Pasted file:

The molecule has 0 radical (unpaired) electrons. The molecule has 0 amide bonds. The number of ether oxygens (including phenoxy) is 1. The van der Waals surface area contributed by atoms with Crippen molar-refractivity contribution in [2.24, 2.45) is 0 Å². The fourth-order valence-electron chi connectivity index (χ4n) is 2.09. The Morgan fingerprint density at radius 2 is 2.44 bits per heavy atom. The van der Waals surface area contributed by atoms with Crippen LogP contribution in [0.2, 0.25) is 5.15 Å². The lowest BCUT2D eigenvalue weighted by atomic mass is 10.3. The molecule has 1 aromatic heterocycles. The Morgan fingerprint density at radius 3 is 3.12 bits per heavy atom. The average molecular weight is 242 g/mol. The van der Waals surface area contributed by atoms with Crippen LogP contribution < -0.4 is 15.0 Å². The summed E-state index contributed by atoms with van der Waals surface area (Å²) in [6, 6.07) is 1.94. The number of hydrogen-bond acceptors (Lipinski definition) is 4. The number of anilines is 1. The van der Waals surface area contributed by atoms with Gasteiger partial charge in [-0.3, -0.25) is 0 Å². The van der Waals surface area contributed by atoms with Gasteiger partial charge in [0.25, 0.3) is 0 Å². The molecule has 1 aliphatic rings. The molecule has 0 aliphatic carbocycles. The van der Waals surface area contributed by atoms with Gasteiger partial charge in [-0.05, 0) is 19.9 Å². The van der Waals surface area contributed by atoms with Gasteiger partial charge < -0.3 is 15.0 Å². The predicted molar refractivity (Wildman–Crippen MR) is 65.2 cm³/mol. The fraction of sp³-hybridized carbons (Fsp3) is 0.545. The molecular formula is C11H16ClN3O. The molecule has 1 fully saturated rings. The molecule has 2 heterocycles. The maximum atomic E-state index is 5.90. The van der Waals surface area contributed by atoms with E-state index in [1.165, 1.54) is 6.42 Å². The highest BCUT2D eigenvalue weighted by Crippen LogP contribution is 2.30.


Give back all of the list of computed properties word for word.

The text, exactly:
The molecule has 0 radical (unpaired) electrons. The molecule has 0 amide bonds. The number of ether oxygens (including phenoxy) is 1. The van der Waals surface area contributed by atoms with Crippen molar-refractivity contribution in [2.24, 2.45) is 0 Å². The fourth-order valence-electron chi connectivity index (χ4n) is 2.09. The Morgan fingerprint density at radius 2 is 2.44 bits per heavy atom. The van der Waals surface area contributed by atoms with Crippen LogP contribution in [0.2, 0.25) is 5.15 Å². The lowest BCUT2D eigenvalue weighted by atomic mass is 10.3. The molecule has 1 aromatic heterocycles. The Morgan fingerprint density at radius 3 is 3.12 bits per heavy atom. The average molecular weight is 242 g/mol. The van der Waals surface area contributed by atoms with Crippen LogP contribution < -0.4 is 15.0 Å². The summed E-state index contributed by atoms with van der Waals surface area (Å²) in [6, 6.07) is 1.94. The number of hydrogen-bond acceptors (Lipinski definition) is 4. The number of anilines is 1. The van der Waals surface area contributed by atoms with Gasteiger partial charge in [-0.3, -0.25) is 0 Å². The van der Waals surface area contributed by atoms with Gasteiger partial charge in [0.25, 0.3) is 0 Å². The molecule has 1 aliphatic rings. The molecule has 0 aliphatic carbocycles. The van der Waals surface area contributed by atoms with Gasteiger partial charge in [-0.05, 0) is 19.9 Å². The van der Waals surface area contributed by atoms with Gasteiger partial charge < -0.3 is 15.0 Å². The predicted molar refractivity (Wildman–Crippen MR) is 65.2 cm³/mol. The fraction of sp³-hybridized carbons (Fsp3) is 0.545. The molecular formula is C11H16ClN3O. The molecule has 1 fully saturated rings. The molecule has 2 heterocycles. The maximum atomic E-state index is 5.90. The van der Waals surface area contributed by atoms with E-state index in [1.165, 1.54) is 6.42 Å². The highest BCUT2D eigenvalue weighted by Crippen LogP contribution is 2.30.